Annapolis Yacht Sales

Annapolis Yacht Sales
Since 1953...

Hurricane Prep

Hurricane Prep

As Hurricane Season is beginning to get more active we want to share some tips from our Service Department on how to keep your boat safe during Tropical Storms and Hurricanes. 

Things to think about:


  • Tidal surge–Generally the safest place for your boat will be on high and dry land properly supported by jack stands or secured on its trailer. If your boat is to stay in the water, make sure it is in a place that it can handle potential high winds and a significant tidal surge. If your marina is not a good place to ride out a hurricane, consider moving it to one that is. Consider taking the boat to a “hurricane hole” where it can ride out the storm securely on a mooring ball or anchor.  Double up dock lines or mooring lines and add protection against chafing (see note below regarding chafe). If your slip is on a fixed pier, be sure that the dock lines are tied up as high as possible on the pilings with as much slack as possible to account for the surge.


  • Windage–Reduce as much surface area as possible. Remove all canvas, covers, and sails. Reducing surface area where wind can push against will greatly reduce the stresses on the boat, rigging, dock lines, mooring cleats, etc. Remove or secure anything that could bang around or blow away.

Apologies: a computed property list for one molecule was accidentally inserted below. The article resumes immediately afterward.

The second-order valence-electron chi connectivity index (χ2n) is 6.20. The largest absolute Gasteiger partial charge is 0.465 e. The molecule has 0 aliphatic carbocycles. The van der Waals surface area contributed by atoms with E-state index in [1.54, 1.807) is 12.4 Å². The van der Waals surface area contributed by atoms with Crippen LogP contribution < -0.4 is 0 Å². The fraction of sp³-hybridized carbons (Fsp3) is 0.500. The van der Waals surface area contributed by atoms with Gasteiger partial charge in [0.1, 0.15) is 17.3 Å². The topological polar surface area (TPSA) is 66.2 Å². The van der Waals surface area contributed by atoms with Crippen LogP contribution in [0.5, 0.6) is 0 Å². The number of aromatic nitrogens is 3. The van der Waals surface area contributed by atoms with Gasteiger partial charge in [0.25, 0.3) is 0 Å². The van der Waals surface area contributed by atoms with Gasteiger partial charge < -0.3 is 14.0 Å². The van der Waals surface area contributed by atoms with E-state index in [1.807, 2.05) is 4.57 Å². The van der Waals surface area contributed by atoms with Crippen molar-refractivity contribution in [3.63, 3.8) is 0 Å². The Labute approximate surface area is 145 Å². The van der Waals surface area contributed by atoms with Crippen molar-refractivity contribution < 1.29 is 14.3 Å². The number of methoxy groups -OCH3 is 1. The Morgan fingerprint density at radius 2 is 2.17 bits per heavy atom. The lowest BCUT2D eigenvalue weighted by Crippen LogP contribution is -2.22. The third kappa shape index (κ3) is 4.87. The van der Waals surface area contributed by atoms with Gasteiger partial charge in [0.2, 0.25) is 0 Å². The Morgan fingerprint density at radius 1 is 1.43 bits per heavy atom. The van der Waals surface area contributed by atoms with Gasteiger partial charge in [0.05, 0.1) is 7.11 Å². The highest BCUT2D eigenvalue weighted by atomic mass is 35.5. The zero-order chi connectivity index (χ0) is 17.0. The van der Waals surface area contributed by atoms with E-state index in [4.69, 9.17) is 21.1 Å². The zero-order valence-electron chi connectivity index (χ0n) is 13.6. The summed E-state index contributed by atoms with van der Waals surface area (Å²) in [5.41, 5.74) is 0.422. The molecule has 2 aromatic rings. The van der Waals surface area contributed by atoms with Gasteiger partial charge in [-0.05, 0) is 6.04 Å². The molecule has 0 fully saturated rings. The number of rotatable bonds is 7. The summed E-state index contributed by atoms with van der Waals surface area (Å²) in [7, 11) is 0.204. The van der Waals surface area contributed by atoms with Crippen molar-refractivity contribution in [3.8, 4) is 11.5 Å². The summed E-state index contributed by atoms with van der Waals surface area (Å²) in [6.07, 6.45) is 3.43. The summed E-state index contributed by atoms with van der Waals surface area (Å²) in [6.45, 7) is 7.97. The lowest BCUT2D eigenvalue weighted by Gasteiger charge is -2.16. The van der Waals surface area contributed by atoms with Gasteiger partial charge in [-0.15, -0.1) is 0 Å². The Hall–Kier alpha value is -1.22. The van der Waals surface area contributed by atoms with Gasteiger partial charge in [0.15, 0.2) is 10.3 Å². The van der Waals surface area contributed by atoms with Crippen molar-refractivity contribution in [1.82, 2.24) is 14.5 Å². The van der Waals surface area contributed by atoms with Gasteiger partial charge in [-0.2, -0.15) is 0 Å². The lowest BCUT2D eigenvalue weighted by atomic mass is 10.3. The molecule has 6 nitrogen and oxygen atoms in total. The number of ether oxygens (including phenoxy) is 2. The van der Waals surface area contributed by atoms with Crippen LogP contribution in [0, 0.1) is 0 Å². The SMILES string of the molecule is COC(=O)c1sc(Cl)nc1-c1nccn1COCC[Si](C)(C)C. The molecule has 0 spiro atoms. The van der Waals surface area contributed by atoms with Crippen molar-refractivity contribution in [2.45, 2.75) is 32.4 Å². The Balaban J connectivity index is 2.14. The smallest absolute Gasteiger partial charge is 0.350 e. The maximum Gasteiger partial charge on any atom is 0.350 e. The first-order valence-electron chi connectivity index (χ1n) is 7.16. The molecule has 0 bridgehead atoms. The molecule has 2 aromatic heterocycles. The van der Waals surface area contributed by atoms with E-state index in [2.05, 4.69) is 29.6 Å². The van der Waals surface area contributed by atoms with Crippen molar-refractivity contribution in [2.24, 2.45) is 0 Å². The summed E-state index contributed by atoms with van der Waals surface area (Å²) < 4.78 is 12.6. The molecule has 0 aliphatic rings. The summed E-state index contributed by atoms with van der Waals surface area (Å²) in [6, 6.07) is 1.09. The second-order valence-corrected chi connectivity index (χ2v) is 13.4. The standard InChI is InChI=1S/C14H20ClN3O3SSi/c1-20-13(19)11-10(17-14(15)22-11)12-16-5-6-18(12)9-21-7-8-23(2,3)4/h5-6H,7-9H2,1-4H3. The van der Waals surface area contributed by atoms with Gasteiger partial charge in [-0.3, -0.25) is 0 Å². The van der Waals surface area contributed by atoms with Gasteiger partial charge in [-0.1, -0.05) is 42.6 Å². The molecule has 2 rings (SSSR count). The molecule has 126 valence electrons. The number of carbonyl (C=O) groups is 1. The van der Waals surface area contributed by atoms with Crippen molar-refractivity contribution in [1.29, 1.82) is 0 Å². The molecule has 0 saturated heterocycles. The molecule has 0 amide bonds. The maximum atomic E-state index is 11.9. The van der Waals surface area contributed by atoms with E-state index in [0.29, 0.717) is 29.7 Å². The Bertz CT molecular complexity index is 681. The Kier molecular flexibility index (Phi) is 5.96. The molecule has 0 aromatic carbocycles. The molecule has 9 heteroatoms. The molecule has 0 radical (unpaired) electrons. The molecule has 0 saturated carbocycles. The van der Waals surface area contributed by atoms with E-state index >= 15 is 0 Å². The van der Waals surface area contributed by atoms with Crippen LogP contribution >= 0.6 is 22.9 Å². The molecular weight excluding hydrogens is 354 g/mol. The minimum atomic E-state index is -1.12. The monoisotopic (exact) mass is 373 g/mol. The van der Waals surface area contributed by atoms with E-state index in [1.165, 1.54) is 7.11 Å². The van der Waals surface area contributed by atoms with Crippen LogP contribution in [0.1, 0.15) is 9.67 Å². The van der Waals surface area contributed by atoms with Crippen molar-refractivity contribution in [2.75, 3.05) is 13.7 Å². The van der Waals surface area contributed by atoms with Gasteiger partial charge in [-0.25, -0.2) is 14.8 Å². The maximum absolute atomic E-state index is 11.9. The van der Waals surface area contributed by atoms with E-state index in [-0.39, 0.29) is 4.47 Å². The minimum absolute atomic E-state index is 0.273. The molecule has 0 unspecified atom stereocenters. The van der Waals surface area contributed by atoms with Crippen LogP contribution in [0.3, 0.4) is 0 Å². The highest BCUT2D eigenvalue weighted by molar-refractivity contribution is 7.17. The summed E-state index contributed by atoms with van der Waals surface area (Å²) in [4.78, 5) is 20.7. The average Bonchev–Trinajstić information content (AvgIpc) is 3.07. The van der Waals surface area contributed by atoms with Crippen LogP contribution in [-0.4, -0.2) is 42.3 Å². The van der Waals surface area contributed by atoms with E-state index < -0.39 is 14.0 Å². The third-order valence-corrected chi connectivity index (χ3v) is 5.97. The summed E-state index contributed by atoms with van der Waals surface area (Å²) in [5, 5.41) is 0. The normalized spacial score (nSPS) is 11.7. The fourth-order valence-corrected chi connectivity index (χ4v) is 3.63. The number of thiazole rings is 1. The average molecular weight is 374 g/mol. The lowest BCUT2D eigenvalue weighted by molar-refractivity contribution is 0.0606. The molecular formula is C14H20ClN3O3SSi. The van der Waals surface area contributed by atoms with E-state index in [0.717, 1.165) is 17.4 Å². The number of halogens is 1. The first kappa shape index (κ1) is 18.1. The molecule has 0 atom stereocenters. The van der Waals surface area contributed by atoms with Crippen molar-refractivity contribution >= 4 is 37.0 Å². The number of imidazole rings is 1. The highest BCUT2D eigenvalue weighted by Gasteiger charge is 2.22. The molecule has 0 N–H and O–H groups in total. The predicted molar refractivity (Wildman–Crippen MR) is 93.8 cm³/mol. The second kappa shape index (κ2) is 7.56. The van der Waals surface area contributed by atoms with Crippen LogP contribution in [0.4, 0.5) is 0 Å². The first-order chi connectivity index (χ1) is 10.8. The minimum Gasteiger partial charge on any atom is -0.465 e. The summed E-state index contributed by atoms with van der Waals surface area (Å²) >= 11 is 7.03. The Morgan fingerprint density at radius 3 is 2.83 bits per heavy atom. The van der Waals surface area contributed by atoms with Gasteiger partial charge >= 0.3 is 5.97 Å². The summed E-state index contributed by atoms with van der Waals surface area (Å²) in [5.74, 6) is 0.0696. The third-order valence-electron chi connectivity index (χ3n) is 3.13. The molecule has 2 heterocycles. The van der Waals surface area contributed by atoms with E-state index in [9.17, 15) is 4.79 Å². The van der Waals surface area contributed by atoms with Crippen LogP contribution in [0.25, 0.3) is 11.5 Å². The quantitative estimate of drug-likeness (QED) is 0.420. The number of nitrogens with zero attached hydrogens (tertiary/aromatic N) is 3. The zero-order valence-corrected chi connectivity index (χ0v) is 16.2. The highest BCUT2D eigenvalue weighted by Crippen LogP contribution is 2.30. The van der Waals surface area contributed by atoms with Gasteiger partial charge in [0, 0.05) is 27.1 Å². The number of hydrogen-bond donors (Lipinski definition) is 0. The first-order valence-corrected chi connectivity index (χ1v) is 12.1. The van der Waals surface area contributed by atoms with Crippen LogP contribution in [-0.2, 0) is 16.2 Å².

• Chafe–Protect all lines securing the boat with some sort of chafe protection. You can buy off the shelf anti-chafe products to help with this. A rubber hose cut to length and slid over your dock lines at chafe points also works very well.


  • Water Ingress–Close off all deck vents, hatch vents, engine room vents, etc. With heavy rain and high winds, it is likely that the driving rain will find its way into the boat if you let it. Remove dorade vents and install covers. If you do not have covers or your vents are not removable, consider taping them over with 3M Preservation tape or duct tape. Just be sure to remove the tape immediately after the storm to prevent tape residue sticking to the surface.


  • Bilge pumps–Make sure that your boat has a working bilge pump and that your batteries are up to being able to run the bilge pump should water find its way into the bilge. With the likelihood that you will not be plugged in to shore power and charging so a fully charged and strong battery is very important.


AYS Service is here for you and your boat! If we can help in any way to prep your boats please let us know.